Identifying elevated LDL-C levels in patients and treating them with evolocumab can potentially mitigate and reduce the rate of ischemic events, said Darryl Sleep, MD, senior vice president, global medical and chief medical officer at Amgen.
Identifying elevated LDL-C levels in patients and treating them with evolocumab can potentially mitigate and reduce the rate of ischemic events, said Darryl Sleep, MD, senior vice president for global medical and chief medical officer at Amgen.
Can you discuss the significance of the evolocumab FOURIER clinical trial findings and their impact on patients in lowering high LDL-C and subsequent risk of myocardial infarction?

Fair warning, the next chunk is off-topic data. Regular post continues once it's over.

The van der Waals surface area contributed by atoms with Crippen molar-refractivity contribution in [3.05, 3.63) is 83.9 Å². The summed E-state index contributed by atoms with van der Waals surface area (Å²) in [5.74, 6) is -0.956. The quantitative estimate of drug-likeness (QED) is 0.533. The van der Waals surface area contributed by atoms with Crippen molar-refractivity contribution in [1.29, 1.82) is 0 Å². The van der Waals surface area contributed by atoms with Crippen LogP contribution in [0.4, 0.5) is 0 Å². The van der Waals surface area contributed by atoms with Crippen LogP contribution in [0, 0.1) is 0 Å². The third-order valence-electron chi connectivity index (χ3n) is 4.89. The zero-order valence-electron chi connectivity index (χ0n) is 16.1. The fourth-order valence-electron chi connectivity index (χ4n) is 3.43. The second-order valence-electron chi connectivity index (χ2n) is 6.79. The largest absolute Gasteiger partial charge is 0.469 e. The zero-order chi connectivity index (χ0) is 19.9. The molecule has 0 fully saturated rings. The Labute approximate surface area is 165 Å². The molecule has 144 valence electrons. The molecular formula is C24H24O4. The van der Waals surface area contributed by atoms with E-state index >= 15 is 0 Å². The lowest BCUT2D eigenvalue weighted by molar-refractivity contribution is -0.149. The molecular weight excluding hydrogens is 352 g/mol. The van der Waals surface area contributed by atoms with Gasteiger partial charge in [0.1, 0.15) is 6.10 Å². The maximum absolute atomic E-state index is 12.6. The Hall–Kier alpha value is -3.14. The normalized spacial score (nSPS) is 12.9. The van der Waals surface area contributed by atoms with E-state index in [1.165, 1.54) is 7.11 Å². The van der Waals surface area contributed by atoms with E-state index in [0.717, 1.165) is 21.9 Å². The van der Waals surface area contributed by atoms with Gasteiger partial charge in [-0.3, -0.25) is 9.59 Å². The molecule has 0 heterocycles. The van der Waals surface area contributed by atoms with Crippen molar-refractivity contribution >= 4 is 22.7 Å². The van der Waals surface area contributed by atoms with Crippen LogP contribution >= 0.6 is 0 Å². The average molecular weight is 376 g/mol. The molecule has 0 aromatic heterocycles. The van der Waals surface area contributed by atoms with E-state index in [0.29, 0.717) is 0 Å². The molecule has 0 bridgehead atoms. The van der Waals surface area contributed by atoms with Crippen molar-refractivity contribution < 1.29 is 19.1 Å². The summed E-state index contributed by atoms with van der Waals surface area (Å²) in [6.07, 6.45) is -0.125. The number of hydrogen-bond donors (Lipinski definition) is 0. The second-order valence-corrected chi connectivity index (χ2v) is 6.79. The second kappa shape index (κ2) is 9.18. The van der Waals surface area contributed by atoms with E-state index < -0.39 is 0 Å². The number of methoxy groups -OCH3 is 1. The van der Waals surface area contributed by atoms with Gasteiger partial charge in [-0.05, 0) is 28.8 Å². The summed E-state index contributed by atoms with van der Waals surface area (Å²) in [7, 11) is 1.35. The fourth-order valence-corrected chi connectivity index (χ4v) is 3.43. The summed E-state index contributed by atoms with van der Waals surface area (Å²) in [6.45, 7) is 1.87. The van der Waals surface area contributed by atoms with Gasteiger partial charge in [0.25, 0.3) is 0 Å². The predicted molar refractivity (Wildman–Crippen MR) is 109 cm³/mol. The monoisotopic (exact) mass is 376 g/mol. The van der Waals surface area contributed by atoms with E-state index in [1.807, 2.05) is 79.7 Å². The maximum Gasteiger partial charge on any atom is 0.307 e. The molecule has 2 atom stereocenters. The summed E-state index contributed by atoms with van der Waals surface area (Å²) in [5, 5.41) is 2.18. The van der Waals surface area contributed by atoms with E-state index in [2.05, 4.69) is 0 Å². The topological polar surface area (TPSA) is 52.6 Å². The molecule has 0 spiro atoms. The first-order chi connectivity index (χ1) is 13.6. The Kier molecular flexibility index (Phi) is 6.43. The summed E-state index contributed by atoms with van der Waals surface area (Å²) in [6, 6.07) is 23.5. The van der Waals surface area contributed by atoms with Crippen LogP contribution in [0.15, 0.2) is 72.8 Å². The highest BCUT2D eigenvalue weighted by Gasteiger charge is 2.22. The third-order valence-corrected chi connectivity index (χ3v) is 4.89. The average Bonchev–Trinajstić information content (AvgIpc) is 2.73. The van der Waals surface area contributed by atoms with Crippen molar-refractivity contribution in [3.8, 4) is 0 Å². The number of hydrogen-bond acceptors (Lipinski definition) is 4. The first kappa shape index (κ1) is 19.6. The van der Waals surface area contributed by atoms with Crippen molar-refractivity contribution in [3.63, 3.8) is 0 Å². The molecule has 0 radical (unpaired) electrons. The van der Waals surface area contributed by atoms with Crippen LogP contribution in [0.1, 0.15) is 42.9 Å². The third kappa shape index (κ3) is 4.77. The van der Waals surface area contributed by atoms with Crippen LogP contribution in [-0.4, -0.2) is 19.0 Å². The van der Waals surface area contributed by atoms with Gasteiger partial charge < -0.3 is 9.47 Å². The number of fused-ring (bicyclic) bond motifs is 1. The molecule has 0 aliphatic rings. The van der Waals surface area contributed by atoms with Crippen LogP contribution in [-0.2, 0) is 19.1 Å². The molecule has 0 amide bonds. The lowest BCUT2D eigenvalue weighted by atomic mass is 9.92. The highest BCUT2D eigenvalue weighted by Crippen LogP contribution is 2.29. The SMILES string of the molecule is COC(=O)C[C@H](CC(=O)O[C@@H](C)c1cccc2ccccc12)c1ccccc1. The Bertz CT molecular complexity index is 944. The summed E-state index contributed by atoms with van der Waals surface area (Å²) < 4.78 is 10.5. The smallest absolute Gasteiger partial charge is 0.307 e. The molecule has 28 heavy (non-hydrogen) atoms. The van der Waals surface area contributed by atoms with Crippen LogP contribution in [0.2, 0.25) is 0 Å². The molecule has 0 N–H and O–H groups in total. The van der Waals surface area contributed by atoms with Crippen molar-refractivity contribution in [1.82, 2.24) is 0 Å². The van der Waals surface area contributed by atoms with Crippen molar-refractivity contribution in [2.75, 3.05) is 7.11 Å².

Patients post-myocardial infarction are at significant risk for developing additional ischemic heart disease or myocardial infarction. This is 1 of those areas where it's been clearly identified as a risk factor, and LDL-C is an easily measured biomarker that clearly demonstrates increased risk as well. So, what we've done in the FOURIER study is really identify in this analysis those patients that have had a recent myocardial infarction within the first year of the infarction with elevated LDL-C that number 1, the closer you are to the index event, the more likely you are to have a subsequent event. Elevated LDL-C clearly puts you at risk for that subsequent event and [through] aggressive treatment of patients with elevated LDL-C in that setting, you can actually mitigate, reduce the events, and the rate of events in those patients. So, perfect interface between identifiable marker in patients at risk, a treatment option that can lower LDL-C significantly, and importantly, that reduces the event that you're seeking to prevent.